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Patterns of Textual Cohesion in Medical Textbook Discourse in English and Arabic.

Al- Muhammad, Muhammad. (1993) Patterns of Textual Cohesion in Medical Textbook Discourse in English and Arabic. Doctoral thesis, University of Surrey (United Kingdom)..

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Abstract

This study attempts to bring together, in a systematic framework, various approaches to the study of medical texts. It is intended to offer the reader a comprehensive coverage of the various kinds of material which medical students may be expected to encounter at an advanced level. This study analyses the significance of certain aspects of cohesion in Arabic and English medical textbooks. It has three specific objectives: the first objective is to undertake a detailed review of approaches to the study of text with the intention, secondly, of designing categories appropriate to the analysis of the corpus. The lexical categories are: "simple lexical repetition", "complex repetition", "partial repetition A and B", "synonyms", "near-synonyms", "part/whole", "inclusion as a coordinate, superordinate, or subordinate member (general/specific)", "opposition or contrast", and finally "collocation A and B". The logical conjunction categories are: "Additive", "Adversative", "Causal/Illative", "Enumeration", and Illustrative/ Explanatory/Alternative". The third objective, which forms the basis for the experimental work in the study is a comparison by means of the use of quantitative analysis of two aspects of cohesion in English and Arabic. These aspects are: patterns of lexical cohesion and patterns of logical conjunctions. The main findings are: (1) the frequency of occurrences of lexical patterns within sentences in Arabic is higher than in English. (2) the frequency of occurrences of lexical patterns between sentences is higher in English than in Arabic. (3) the number of occurrences of the category of logical conjunctions Additive is higher in Arabic than in English. (4) the number of occurrences of the category of logical conjunctions 'Adversative' is higher in English than in Arabic. (5) the number of occurrences of Causal/Illative category is higher in English than in Arabic. Possible reasons for these findings are discussed. The findings indicate a number of possible recommendations and suggestions for research: (i) A comparison of ancient Arabic medical writing with the contemporary could be explored. (ii) A comparison between medical interviews in Arabic and their counterparts in English could be investigated. This has practical implications to improve communications between doctors and patients from different cultures.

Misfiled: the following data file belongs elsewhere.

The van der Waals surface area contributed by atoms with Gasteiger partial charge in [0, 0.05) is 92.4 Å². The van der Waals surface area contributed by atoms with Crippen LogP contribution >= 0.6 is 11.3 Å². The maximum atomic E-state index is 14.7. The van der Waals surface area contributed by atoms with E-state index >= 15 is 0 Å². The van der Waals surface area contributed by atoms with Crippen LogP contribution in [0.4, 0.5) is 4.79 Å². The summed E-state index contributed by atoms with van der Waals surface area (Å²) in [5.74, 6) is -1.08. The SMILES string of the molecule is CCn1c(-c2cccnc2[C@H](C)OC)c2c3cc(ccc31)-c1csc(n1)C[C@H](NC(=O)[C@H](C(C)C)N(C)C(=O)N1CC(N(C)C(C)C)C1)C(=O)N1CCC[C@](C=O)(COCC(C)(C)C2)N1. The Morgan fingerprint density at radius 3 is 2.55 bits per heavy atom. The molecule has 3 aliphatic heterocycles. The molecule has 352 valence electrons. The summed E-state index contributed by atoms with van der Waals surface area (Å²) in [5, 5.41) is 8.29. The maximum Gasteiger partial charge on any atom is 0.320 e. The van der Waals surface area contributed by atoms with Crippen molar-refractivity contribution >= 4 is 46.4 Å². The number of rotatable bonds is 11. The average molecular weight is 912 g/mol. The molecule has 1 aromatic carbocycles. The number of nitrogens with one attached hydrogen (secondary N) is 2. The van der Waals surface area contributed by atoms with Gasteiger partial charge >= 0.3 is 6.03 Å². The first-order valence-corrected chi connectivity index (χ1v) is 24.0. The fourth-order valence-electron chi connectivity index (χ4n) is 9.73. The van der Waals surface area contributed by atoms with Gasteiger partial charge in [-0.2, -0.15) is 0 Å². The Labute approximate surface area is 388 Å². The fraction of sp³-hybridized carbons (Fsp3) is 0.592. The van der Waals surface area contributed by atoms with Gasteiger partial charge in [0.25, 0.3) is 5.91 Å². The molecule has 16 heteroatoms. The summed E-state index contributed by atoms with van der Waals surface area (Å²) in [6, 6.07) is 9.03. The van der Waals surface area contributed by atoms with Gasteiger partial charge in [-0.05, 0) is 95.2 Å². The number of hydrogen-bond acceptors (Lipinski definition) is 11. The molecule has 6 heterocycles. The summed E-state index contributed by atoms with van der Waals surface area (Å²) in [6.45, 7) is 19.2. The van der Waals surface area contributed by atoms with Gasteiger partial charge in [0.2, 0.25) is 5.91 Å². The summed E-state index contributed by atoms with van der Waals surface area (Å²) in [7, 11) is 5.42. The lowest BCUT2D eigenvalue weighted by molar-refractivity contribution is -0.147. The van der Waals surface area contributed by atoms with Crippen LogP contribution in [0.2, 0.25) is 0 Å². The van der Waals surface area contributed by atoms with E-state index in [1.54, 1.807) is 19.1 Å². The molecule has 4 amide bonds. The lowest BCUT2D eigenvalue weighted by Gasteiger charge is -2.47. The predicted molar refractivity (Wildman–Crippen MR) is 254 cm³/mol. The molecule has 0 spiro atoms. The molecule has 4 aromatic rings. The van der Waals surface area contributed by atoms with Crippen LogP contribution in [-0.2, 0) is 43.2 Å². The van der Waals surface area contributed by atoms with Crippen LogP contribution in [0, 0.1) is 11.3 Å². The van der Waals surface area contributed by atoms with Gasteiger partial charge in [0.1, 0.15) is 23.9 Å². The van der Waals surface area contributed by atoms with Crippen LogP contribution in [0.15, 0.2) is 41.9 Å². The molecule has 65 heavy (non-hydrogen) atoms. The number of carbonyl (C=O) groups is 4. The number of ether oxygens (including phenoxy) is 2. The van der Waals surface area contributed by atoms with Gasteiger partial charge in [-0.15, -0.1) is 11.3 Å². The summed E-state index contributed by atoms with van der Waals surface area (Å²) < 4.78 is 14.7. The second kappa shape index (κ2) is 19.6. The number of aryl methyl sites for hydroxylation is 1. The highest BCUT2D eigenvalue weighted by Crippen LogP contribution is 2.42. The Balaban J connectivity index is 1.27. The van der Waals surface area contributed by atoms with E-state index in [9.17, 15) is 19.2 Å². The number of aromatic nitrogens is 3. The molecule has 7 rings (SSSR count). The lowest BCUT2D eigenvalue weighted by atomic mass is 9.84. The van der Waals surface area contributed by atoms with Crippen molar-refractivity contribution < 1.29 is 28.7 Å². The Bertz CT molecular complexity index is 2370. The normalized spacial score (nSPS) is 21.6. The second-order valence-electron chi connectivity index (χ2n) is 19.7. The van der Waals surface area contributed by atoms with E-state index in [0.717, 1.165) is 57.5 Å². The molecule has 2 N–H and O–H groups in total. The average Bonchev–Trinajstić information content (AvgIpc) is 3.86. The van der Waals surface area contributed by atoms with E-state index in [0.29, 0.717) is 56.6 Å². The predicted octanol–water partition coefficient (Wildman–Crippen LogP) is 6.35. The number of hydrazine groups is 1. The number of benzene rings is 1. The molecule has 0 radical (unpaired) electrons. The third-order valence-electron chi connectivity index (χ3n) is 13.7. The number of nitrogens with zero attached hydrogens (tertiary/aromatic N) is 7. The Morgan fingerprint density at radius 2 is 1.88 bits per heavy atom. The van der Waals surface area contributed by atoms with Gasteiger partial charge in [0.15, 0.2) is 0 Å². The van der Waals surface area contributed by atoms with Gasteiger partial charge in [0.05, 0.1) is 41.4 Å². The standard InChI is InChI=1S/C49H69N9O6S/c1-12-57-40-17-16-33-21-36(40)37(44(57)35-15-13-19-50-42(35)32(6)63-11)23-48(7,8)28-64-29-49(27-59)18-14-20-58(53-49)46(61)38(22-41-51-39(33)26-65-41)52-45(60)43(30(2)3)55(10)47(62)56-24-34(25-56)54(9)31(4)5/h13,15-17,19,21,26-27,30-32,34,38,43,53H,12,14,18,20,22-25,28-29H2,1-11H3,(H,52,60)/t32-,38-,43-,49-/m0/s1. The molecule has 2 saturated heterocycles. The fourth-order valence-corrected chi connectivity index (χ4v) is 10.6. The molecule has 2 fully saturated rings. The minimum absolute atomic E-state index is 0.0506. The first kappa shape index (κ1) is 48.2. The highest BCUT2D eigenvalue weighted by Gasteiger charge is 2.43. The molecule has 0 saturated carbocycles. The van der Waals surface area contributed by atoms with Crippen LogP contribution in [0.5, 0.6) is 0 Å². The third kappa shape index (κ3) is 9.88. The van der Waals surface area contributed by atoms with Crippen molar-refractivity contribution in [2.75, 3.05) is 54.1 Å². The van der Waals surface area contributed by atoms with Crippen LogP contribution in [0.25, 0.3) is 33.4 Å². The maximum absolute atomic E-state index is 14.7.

Item Type: Thesis (Doctoral)
Divisions : Theses
Authors : Al- Muhammad, Muhammad.
Date : 1993
Additional Information : Thesis (Ph.D.)--University of Surrey (United Kingdom), 1993.
Depositing User : EPrints Services
Date Deposited : 30 Apr 2019 08:07
Last Modified : 20 Aug 2019 15:31
URI: http://epubs.surrey.ac.uk/id/eprint/851157

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